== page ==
Military Covenant - Conservative Partys interim report

Discussion in 'Current Affairs, News and Analysis' started by thingy, Jun 17, 2008.

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  1. Liam Fox (Shadow Defence Secretary) and the author Frederick Forsyth will be publishing the interim Report of a Conservative party commission investigating the health (or otherwise) of the Military Covenant.

    Summary of interim proposals on BBC Online: 17 June 08

    Further information available in the Daily Telegraph: 17 June 08

    Copy of interim report (in MS Word format) available at:

    For the views of matelots on this topic see Rum Ration below:
  2. cpunk

    cpunk LE Moderator

    A surprisingly mealy-mouthed document in my view, which completely ignores the huge elephant sitting, farting menacingly, in the entrance hall to Main Building: underfunding. What the Tories need to promise is a full-on Strategic Defence Review together with a commitment to fully fund its findings. Tinkering around in the existing budgets won't work.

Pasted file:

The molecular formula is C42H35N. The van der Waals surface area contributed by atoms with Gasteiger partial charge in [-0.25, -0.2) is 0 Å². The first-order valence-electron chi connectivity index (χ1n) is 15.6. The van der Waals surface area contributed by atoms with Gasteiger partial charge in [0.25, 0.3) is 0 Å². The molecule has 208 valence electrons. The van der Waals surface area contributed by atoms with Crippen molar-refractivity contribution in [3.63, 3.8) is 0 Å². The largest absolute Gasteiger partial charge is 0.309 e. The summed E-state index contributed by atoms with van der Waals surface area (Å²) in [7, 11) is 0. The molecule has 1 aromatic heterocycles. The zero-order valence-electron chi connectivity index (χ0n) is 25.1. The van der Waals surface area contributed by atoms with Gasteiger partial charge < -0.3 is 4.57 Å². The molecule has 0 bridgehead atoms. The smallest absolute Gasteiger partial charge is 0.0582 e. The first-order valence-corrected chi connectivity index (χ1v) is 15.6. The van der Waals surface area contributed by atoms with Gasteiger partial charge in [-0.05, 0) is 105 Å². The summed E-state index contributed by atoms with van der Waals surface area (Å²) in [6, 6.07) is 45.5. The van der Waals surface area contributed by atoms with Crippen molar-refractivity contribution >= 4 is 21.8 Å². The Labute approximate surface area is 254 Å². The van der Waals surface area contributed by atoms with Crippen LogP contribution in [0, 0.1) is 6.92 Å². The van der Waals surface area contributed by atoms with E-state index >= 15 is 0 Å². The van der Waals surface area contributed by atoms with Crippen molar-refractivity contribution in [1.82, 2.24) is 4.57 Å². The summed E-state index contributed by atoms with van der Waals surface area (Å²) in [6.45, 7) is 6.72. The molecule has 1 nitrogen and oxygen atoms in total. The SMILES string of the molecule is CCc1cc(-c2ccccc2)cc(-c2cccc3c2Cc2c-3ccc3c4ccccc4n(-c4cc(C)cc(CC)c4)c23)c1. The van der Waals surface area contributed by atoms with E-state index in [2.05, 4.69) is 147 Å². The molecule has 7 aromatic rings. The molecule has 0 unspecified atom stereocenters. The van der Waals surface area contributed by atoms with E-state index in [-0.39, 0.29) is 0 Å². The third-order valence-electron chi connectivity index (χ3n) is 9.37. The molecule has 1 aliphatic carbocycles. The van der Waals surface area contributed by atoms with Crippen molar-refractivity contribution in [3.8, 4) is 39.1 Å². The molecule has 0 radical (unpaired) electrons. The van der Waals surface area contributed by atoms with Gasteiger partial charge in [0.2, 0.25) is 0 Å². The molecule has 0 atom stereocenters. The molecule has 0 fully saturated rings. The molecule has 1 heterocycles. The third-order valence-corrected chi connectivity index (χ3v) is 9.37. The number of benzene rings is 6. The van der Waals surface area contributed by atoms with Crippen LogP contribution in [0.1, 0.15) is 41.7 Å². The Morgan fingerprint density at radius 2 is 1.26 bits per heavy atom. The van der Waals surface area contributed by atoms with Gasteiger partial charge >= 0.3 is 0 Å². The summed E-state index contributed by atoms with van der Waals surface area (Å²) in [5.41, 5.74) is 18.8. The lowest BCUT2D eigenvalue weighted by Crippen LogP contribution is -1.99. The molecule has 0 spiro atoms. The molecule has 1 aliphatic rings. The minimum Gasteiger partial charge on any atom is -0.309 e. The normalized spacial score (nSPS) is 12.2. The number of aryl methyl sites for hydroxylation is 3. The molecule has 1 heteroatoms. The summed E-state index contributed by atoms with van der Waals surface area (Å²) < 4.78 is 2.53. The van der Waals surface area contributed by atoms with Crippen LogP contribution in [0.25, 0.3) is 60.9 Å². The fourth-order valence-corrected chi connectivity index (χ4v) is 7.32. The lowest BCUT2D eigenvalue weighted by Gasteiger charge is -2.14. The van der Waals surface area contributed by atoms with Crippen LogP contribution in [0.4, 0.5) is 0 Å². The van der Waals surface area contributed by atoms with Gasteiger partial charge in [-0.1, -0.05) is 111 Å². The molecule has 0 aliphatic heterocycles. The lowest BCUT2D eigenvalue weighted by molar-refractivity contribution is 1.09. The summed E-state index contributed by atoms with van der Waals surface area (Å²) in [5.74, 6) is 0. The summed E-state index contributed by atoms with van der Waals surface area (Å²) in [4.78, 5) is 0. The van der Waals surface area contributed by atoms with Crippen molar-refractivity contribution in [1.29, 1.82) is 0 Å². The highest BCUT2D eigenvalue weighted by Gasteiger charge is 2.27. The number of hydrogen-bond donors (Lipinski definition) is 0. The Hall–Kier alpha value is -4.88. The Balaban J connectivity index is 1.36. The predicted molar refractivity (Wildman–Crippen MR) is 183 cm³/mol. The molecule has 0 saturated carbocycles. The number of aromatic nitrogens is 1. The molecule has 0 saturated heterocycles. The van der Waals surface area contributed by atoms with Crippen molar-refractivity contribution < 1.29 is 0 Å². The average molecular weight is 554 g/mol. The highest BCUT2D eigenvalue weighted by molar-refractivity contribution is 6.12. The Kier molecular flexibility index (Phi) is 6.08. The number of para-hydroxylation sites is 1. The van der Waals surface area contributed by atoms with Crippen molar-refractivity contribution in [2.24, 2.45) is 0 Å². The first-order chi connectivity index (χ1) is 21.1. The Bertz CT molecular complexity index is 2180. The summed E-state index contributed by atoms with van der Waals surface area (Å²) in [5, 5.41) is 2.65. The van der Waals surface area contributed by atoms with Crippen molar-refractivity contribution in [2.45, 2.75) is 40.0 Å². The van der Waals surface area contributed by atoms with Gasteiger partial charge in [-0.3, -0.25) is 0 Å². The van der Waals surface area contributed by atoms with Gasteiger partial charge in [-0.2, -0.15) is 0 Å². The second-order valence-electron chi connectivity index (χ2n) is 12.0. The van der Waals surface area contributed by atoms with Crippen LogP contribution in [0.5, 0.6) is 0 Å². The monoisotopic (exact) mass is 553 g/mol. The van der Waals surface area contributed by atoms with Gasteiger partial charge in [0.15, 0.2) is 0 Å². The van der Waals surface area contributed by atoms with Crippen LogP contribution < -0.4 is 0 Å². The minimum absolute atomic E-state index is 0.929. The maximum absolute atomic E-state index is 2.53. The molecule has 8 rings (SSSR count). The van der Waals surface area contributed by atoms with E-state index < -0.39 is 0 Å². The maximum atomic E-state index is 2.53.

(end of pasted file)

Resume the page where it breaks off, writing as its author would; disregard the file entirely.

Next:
3. I think Tory penny pinching could actually be what we need in some respects.

    Imagine how good it will be if we stop paying two or three times the going rate for our kit. Some of it might be slightly lower quality, but at least you’ll get it (mainly helicopters) and you might even get three times as many!

    I know the world doesn’t work like that, but I can dream cant I?
  4. Nobody within military circles has said the military covenant is broken"
    Ministry of Defence spokesman

    I'm starting to wonder if the bolsheviks had a point ?
  5. Have a look at the provisional recommendations, not just the ones the BBC chose to focus on. Does the second answer your concern?
    The last one could be particularly interesting.
  6. "• The Commission recommends that there should be a comprehensive review of the administrative efficiency and effectiveness of the Ministry of Defence with a view to ensuring that decision making and business processes match best practice in organisations of comparable size and complexity. We anticipate savings. "